To help me frame the Laws of Identity in a practical way, I took on a scenario presented to me by Eric Norlin and began to drill into it to expose the technology issues it presented in terms of identity. Part of this scenario involved using a bluetooth connection between a Polycomm and a Bluetooth phone.
I knew virtually nothing about Bluetooth at that point, and so had to learn. I studied the Bluetooth web site, and then approached Noel Anderson, a Program Manager in Networking at Microsoft. He was kind enough to give me an introductory tutorial about Bluetooth identity issues which I recorded as an Identity Interview with Noel Anderson. I found Noel fascinating, and Craig Burton thought our discussion was interesting enough to transcribe some of it: In particular, I thought Noel's example of an “identity bomb” taught us a lot about the underlying technology issues:
When we were writing the paper we wanted to catch attention so we came up with the idea of the Bluetooth bomb. Every Bluetooth device has a 48—bit unique ID number, which is possible to either query for directly or in a broadcast mode. So we came up with the concept of a low power Bluetooth device which was attached to a weapon that was querying for a particular device ID so that when the target cell phone or PDA or another Bluetooth device came into range it would activate the [bomb] device.
Noel told me that things were being done to fix the protocols. But I was initially more interested in Bluetooth as an example of how privacy issues affect identity, and didn't immediately tune into the details of the fixes.
Then Mike Foley, who is the organizer of the special interest group that is fixing these problems, contacted me. I offered to interview him so everyone could learn about what his organization was doing. As he began to tell me about the work that is going on to fix the identity problems, I was not only relieved, but amazed at how the fixes themselves demonstrated the dynamics of the Laws of Identity hard at work. Bluetooth having been out of conformance with the Laws, concerns about the marketplace motivated its technologists to fix the technology.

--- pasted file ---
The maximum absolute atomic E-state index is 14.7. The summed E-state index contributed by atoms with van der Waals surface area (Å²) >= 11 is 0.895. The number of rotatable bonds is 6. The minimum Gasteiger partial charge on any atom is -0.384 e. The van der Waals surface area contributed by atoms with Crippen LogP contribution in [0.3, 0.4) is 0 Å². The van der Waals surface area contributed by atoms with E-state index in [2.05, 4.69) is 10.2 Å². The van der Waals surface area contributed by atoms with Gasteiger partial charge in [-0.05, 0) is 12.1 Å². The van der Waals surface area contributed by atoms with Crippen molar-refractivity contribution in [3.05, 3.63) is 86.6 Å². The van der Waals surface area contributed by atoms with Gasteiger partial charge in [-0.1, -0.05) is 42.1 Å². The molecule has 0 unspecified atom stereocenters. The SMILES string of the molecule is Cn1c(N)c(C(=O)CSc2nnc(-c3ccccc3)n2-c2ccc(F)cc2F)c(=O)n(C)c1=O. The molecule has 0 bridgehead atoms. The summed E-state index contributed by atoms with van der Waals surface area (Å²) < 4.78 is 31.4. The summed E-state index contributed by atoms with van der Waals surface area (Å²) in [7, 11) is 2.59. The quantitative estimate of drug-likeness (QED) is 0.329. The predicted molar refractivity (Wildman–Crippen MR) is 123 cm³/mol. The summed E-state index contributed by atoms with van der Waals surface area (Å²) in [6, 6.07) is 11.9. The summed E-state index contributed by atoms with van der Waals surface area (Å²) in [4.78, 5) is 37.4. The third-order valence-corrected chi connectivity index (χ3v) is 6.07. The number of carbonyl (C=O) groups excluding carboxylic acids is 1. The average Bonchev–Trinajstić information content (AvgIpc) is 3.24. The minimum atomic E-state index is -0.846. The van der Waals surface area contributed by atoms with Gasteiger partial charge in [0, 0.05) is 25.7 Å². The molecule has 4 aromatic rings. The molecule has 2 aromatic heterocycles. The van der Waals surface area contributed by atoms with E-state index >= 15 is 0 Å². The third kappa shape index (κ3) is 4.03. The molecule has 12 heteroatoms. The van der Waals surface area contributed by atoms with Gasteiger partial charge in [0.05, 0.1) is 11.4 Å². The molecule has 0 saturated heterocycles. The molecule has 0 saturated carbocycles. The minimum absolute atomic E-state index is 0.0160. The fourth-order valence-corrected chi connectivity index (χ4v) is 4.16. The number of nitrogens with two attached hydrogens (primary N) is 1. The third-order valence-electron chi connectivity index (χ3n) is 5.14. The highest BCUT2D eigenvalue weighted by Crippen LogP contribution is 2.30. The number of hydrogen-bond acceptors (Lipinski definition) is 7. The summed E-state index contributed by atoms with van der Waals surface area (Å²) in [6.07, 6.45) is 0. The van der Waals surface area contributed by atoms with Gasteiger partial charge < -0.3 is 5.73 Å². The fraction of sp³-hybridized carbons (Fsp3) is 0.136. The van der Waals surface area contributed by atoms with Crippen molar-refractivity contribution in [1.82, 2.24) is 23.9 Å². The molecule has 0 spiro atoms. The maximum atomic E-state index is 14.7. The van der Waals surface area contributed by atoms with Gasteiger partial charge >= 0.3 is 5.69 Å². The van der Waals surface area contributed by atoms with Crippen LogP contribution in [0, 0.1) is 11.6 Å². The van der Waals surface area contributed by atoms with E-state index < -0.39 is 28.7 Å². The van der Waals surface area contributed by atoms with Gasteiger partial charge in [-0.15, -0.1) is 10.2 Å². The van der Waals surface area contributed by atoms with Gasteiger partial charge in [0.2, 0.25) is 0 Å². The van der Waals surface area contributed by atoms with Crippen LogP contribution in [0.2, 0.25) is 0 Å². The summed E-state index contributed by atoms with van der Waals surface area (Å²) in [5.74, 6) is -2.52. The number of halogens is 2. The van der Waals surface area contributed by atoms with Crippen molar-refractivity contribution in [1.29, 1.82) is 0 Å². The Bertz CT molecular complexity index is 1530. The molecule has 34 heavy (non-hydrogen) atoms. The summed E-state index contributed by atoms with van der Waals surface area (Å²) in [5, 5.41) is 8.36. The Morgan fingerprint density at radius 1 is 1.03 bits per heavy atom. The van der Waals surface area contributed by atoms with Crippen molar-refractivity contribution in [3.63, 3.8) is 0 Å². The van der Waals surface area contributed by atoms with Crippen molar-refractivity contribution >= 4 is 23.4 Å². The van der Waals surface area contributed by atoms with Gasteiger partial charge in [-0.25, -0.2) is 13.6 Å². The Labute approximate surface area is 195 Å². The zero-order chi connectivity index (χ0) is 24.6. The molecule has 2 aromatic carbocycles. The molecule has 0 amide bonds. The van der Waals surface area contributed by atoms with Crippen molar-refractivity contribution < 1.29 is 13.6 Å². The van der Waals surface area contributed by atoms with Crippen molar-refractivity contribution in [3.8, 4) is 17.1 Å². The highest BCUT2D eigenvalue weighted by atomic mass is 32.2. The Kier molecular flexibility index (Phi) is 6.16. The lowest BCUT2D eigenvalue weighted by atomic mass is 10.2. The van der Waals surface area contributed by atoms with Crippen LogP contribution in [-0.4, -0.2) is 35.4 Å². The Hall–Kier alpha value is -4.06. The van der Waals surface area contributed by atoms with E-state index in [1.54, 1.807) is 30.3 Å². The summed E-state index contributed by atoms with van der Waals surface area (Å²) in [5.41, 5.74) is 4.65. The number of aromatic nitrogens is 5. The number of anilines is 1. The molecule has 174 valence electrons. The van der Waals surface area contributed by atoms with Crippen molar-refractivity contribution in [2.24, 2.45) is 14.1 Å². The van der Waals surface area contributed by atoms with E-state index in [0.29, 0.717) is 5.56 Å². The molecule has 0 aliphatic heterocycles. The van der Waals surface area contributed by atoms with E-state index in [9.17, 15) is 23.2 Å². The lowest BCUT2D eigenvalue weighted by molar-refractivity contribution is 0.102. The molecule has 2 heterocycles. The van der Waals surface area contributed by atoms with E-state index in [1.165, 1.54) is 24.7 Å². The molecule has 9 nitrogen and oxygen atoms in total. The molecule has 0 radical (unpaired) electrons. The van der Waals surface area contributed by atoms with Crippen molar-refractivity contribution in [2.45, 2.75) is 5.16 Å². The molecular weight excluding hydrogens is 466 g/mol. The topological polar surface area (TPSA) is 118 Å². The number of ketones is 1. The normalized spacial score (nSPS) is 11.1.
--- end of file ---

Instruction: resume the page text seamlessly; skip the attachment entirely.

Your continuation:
When Mike talks about the water that has flowed under the bridge of privacy since Bluetooth was first envisaged in the late 1990s, you really get a feeling for how there are objective factors shaping the emergence of identity technology. And his discussion of how identifiers work (in conjunction with what we learned from Noel) teaches us a lot about the relationship between identifiers and privacy.
So here's the Identity Interview with Mike Foley as an mp3 (22 minutes). It's really fun when we are talking about the Fourth Law of Identity… Mike also invites those of us who are serious about identity to join the SIG.
By the way, I plan to publish a series of Identity Interviews to accompany the blog, so this will become a regular feature.